Saturday, February 02, 2013

A Day in Sidi Ali - the search for Sufi Ben Salem


Sidi Ali

Sidi Ali, a small mountain town north of Meknes, hosts a pilgrimage once each year during the week following the Prophet's birthday. The traditionally Hamadsha event now includes ritual events from a number of groups, most notably the Gnawa and Jilala. These groups work with spirits, helping those who are possessed by saints or spirits to develop and reinforce their lasting relationship, leading to blessings, health, money, or the removal of specific symptoms. People rent houses and hire groups to host ritual events, and the town is loud, full of these musical activities day in and out. Simultaneously, each group can be hired to take sacrifices down the hill, progressing to either the tomb of Sidi Ali Bin Hamdush (for the Hamadsha) or Lalla Aisha's cave. Pop music blares, competing with these (popular) ritual sounds, and the entire place is inundated with energy. Chris Witulski reports for The View from Fez.


Chris Witulski (standing, second from left) with Hamadsha Brotherhood 


A Day in Sidi Ali

Today started with my first shower in what felt like ages. It took some time to find some soap, but it was certainly worth the wait. I arrived in Sidi Ali with the hope of finding Ben Salem, an older Meknesi Gnawa ritual leader who supposedly taught everyone of a certain generation in this part of the country. I had realized last night that I already knew him - he is the older guy who I had met in Sidi Ali two years ago playing with Abd ar-Rzaq, a Fessi malem who I've worked with for a few years now. He was sweet and funny then, and he continued to be sweet and funny now. I walked down the streets that he had pointed out to me the evening before, asking for some help. Of course, people living there simply see Gnawi walking all over, so they are rarely helpful in understanding which are which. It was a miserable failure and I gave up, hoping to find him sitting at a cafe.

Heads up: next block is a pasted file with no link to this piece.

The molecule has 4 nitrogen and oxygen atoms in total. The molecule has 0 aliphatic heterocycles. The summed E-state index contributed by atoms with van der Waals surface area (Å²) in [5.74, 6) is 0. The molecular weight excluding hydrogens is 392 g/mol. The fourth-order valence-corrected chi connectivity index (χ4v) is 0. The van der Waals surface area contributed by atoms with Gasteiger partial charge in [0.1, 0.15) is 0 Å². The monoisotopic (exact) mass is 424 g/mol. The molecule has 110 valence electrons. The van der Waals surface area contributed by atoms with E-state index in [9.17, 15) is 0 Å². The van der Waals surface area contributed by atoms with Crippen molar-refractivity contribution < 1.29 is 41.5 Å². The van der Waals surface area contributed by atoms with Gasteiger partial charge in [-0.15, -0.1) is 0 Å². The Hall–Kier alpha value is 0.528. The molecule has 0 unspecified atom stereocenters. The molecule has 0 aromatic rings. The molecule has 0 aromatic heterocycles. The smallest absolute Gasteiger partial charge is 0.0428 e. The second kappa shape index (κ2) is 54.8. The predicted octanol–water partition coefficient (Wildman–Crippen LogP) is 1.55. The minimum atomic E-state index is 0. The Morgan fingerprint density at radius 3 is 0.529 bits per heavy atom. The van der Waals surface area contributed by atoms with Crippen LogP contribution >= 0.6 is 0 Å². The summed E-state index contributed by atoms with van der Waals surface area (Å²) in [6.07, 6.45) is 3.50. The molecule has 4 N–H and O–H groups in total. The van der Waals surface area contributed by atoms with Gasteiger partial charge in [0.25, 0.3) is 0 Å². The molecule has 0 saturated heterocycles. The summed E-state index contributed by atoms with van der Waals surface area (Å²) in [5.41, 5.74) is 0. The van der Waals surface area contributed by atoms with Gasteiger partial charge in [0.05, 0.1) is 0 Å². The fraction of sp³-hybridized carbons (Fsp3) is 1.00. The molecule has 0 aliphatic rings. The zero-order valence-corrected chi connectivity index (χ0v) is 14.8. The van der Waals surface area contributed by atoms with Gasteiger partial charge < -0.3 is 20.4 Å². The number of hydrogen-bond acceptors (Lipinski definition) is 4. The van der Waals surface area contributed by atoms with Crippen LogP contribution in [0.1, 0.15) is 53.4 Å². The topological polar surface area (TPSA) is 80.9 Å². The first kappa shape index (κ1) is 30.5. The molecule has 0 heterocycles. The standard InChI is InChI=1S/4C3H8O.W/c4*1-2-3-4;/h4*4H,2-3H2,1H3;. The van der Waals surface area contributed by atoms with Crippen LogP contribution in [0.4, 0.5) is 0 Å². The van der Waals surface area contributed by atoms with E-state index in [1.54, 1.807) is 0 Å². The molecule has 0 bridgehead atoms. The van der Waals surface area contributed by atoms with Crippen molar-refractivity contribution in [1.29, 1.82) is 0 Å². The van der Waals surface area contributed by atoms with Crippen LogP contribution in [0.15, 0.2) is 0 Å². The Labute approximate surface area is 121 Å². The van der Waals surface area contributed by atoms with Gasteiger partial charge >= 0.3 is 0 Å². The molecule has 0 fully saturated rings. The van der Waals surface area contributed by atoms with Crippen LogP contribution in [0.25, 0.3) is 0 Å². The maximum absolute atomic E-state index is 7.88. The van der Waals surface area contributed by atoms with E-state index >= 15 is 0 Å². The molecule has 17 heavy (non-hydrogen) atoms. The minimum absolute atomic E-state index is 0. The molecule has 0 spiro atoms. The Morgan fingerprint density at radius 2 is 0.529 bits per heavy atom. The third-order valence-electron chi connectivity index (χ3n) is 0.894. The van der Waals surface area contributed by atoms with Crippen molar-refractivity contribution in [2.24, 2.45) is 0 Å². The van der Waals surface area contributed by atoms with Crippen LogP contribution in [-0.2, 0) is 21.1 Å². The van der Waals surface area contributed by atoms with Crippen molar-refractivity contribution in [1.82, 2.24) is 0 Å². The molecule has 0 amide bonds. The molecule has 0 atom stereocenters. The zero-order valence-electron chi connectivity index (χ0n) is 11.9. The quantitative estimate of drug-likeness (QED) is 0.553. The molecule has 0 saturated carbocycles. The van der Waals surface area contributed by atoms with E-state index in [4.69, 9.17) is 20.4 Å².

A green cloth for collecting gifts

While in the fortress square, I stumbled across Abd ar-Rahim Amrani's son, Abd al-Rafiʿ, who invited me to join his Hamadsha group for a descent from the taxi stands to the tomb of the Hamadsha patron saint, Sidi Ali Bin Hamdush. A young muqaddim dressed in red (who I recognized for some reason) was leading a group of 4 guwwal (large clay drums held on the shoulder), 2 tarija (small clay drums held in one hand), and 4 ghita (oboe-like very, very, very loud wind instrument). He also had two or four younger kids holding a large green cloth to catch monetary gifts from passers by and two flags preceding the group. A few Moroccans were trying to find the person with the best video device (my iPhone won, until it ran out of space). Putting in the wax earplugs that I bought from the local pharmacy, I felt prepared to do this all day long.

We kept stopping and starting, moving slowly from the tents near the pharmacy to the main square, down through the tight market, and to the closed tomb of Sidi Ali. They constantly paused to bless people who had put money in the blanket, using familiar refrains to those that I hear during Gnawa and Hamadsha events, with familiar rhythmic intensity. At one point the muqaddim looked up and blessed an older woman who was looking down from a high window.

The guwwal and tarija players stuck with the hadra rhythm almost exclusively, though the ghita players shifted cleanly between a small handful of distinct songs. The sound shifted constantly as different people swapped instruments or slightly changed their accents. The 5 (or 10?) beat rhythm was always drifting toward a 5-beat swing until the muqaddim would take a drum and emphasize what he wanted to hear - calling everyone to attention, at least until it drifted away again. When everyone stopped moving, the ghita players went into the loud ornamental playing over a held drone that showcases both impressive circular breathing techniques and ear-splitting volume. This went on for a little more than an hour and a half, until we reached the tomb, which was closed for renovations.

Malem Rida Stitu and his group